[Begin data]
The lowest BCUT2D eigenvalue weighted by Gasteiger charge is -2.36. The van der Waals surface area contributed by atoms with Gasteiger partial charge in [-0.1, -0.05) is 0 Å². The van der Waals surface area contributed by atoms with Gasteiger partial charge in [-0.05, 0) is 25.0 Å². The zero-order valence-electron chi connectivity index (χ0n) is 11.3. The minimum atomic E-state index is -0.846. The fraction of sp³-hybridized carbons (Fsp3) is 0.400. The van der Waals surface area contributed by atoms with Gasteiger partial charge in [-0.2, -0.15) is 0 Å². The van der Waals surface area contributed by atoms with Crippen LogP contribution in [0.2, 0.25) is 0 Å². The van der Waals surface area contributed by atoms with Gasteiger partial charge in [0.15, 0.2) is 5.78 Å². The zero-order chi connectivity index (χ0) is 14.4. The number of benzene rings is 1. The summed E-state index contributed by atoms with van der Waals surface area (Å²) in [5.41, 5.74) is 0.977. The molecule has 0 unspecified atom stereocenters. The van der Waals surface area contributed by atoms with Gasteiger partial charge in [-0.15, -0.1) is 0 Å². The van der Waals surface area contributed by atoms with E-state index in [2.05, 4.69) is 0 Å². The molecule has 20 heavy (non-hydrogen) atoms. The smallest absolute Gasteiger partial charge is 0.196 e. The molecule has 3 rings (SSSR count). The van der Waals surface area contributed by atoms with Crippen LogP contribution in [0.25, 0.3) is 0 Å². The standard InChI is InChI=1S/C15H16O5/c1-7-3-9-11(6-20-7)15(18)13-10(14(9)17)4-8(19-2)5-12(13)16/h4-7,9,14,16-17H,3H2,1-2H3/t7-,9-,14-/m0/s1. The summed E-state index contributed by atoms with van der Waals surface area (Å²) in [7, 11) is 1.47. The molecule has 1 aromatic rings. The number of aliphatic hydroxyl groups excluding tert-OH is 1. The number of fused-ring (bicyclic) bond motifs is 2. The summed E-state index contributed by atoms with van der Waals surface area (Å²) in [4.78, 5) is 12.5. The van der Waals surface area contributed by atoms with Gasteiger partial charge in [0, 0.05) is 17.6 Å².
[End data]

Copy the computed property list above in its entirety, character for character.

The lowest BCUT2D eigenvalue weighted by Gasteiger charge is -2.36. The van der Waals surface area contributed by atoms with Gasteiger partial charge in [-0.1, -0.05) is 0 Å². The van der Waals surface area contributed by atoms with Gasteiger partial charge in [-0.05, 0) is 25.0 Å². The zero-order valence-electron chi connectivity index (χ0n) is 11.3. The minimum atomic E-state index is -0.846. The fraction of sp³-hybridized carbons (Fsp3) is 0.400. The van der Waals surface area contributed by atoms with Gasteiger partial charge in [-0.2, -0.15) is 0 Å². The van der Waals surface area contributed by atoms with Crippen LogP contribution in [0.2, 0.25) is 0 Å². The van der Waals surface area contributed by atoms with Gasteiger partial charge in [0.15, 0.2) is 5.78 Å². The zero-order chi connectivity index (χ0) is 14.4. The number of benzene rings is 1. The summed E-state index contributed by atoms with van der Waals surface area (Å²) in [5.41, 5.74) is 0.977. The molecule has 0 unspecified atom stereocenters. The van der Waals surface area contributed by atoms with Gasteiger partial charge in [-0.15, -0.1) is 0 Å². The van der Waals surface area contributed by atoms with E-state index in [2.05, 4.69) is 0 Å². The molecule has 20 heavy (non-hydrogen) atoms. The smallest absolute Gasteiger partial charge is 0.196 e. The molecule has 3 rings (SSSR count). The van der Waals surface area contributed by atoms with Crippen LogP contribution in [0.25, 0.3) is 0 Å². The standard InChI is InChI=1S/C15H16O5/c1-7-3-9-11(6-20-7)15(18)13-10(14(9)17)4-8(19-2)5-12(13)16/h4-7,9,14,16-17H,3H2,1-2H3/t7-,9-,14-/m0/s1. The summed E-state index contributed by atoms with van der Waals surface area (Å²) in [7, 11) is 1.47. The molecule has 1 aromatic rings. The number of aliphatic hydroxyl groups excluding tert-OH is 1. The number of fused-ring (bicyclic) bond motifs is 2. The summed E-state index contributed by atoms with van der Waals surface area (Å²) in [4.78, 5) is 12.5. The van der Waals surface area contributed by atoms with Gasteiger partial charge in [0, 0.05) is 17.6 Å².